But of course God won't renege because doing so would not only embarrass Himself, but embarrass His son too as Jesus has given his word that believers have nothing to fear.

"I assure you, those who heed my message, and believe in God who sent me, have eternal life. They will never be condemned for their sins, but they have already passed from death into life." (John 5:24)

There are people who actually believe the Bible's God can get away with reneging on His promises. A belief of that nature of course eo ipso insinuates that He lacks integrity, i.e. the Bible's God is capable of dishonesty and can't be trusted to make good on anything He says.
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Re: Genesis For The Mildly Curious

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Gen 38:18a . . He said: What pledge should I give you? Your seal and its cord, and the staff in your hand; she answered.

The items that Tamar required for a pledge were akin to a photo ID or a thumb print in those days. Judah's staff wasn't just a kendo stick or a walking cane or a shepherd's crook. It was more like a king's scepter, specially made just for him, and served the express purpose of identifying him as the head of his tribe. Staffs were made of either wood or metal, and usually capped with a masthead. The quality of the staff would of course depend upon the material wherewithal of the person ordering it.

Judah's seal could have been a small, uniquely engraved cylinder, or possibly a ring (e.g. Jer 22:24) but wasn't always worn on a finger. Way back in Judah's day, seals were sometimes worn around the neck with a necklace; or attached to personal walking sticks and/or staffs with a lanyard, and forced into wax or soft clay to leave an impressed "signature". The whole shebang-- seal, cord, and staff --was often a unit; and there were no two alike.

The staff, with its cord and seal, was, of course, quite worthless for a shrine prostitute's purposes. In dollar value, it was nothing, as it couldn't be sold or traded. However, its value to Judah was why it was a good pledge item. He would certainly want it back.


Gen 38:18b-23 . . So he gave them to her and mated with her, and she conceived by him. After she left, she took off her veil and put on her widow's clothes again.

. . . Meanwhile, Judah sent the young goat by his friend the Adullamite in order to get his pledge back from the woman, but he did not find her. He asked the men who lived there: Where is the shrine prostitute who was beside the road at Enaim? There hasn't been any shrine prostitute here; they said.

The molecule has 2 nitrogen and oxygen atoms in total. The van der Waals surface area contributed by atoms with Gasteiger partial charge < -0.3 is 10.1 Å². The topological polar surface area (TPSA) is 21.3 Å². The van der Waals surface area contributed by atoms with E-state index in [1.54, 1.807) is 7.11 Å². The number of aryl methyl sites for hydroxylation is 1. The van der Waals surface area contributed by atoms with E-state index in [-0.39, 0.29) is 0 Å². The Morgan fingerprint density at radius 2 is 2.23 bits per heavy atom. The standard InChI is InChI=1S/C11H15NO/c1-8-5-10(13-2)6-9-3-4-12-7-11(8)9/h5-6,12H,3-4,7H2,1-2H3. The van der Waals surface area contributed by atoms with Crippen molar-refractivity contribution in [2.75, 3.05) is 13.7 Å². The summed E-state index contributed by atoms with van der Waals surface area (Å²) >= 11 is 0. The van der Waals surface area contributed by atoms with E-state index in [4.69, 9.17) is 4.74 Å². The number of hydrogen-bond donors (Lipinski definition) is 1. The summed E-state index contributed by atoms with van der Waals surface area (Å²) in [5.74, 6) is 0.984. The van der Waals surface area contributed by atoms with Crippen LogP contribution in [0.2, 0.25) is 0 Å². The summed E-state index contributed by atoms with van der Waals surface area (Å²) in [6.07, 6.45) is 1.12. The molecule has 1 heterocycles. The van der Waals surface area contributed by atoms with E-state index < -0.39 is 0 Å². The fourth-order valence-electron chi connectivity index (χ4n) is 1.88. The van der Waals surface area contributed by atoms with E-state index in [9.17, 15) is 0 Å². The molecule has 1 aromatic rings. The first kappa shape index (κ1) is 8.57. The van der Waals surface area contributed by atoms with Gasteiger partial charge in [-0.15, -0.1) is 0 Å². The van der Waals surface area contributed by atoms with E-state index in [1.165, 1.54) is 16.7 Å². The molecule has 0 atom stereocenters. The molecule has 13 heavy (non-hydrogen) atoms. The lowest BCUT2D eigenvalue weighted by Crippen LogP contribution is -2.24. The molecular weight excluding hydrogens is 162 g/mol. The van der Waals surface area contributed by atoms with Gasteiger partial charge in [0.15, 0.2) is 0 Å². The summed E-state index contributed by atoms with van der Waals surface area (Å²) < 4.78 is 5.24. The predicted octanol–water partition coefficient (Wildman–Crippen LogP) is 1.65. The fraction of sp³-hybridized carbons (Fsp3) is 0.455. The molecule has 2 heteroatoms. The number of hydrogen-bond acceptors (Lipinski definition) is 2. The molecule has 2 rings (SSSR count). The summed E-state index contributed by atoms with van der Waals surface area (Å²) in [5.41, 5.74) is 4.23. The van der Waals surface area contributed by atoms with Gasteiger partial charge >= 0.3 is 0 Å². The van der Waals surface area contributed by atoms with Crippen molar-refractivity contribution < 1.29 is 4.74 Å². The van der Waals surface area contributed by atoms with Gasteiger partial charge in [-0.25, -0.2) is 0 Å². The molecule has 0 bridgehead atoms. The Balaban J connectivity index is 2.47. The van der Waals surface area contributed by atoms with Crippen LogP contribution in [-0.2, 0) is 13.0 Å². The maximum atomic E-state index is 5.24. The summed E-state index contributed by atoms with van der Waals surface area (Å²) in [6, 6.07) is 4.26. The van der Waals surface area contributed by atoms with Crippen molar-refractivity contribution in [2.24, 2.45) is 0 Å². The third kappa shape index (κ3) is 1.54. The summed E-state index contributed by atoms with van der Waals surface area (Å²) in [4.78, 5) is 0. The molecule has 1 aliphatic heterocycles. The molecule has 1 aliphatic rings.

. . . So he went back to Judah and said: I didn't find her. Besides, the men who lived there said there hasn't been any shrine prostitute here. Then Judah said: Let her keep what she has or we will become a disgrace. After all, I did send her this young goat, but you didn't find her.


It might seem silly that Judah was concerned for his tribe's honor in this matter, but in those days, cult prostitutes did have a measure of respect in their community, and it wasn't unusual for every woman in the community to be expected to take a turn at supporting their "church" in that manner; so cult prostitution wasn't really looked upon as a vice but rather as a sacred obligation.

Judah's failure to pay up could be construed by locals as mockery of their religion's way of doing business, thus insulting those who believed and practiced it; so he emphasized his effort to find the woman and make good on his I.O.U.

This appears to me the first instance of religious tolerance in the Bible; and the circumstances are intriguing: to say the least.


Gen 38:24 . . And it came to pass, about three months after, that Judah was told, saying: Tamar your daughter-in-law has played the harlot; furthermore she is with child by harlotry.

At this time, Tamar was living with her dad; so Judah wouldn't have known she was expecting unless a rumor mill brought the news around.

The word for "harlot" in Gen 38:24 is zanah (zaw-naw'), and the word for "harlotry" is zanuwn (zaw-noon') and both mean adultery. Tamar is accused of adultery because at this point, she's assumed betrothed (though not yet married) to Shelah. (cf. Matt 1:18-19)


Gen 38:24 . . So Judah said: Bring her out and let her be burned!

Since there were no Federal, nor any State, nor any Municipal laws in existence in primitive Palestine, local sheiks like Judah were the Supreme Court of their own tribes. Though Tamar was living back at home with her dad, she remained under Judah's jurisdiction because of her past marriages to two of Judah's sons.

NOTE: I suspect Judah saw this turn of events as a golden opportunity to save his last surviving son from marrying Ms. Black Widow.

Gen 38:25a . .When she was brought out,

It's odd to me that Judah didn't attend Tamar's execution: possibly because he couldn't look her in the eye for reneging on his promise to give her Shelah. However; Judah was in for a very big jolt to his nervous system because Tamar produced a surprise witness.

Gen 38:26 . . she sent to her father-in-law, saying: By the man to whom these belong, I am with child. And she said: Please determine whose these are-- the signet and cord, and staff. So Judah acknowledged them and said: She has been more righteous than I, because I did not give her to Shelah my son. And he never saw her again.

Actually, neither Judah nor Tamar were "righteous" in this matter. His comment was relative. Though both had behaved rather badly; Tamar held the high moral ground. It's like movies today. The good guys and the bad guys are no longer distinctly moral and immoral and/or scrupulous and unscrupulous. Often both sides of the equation are immoral and unscrupulous; with the "good" guys just being more likable.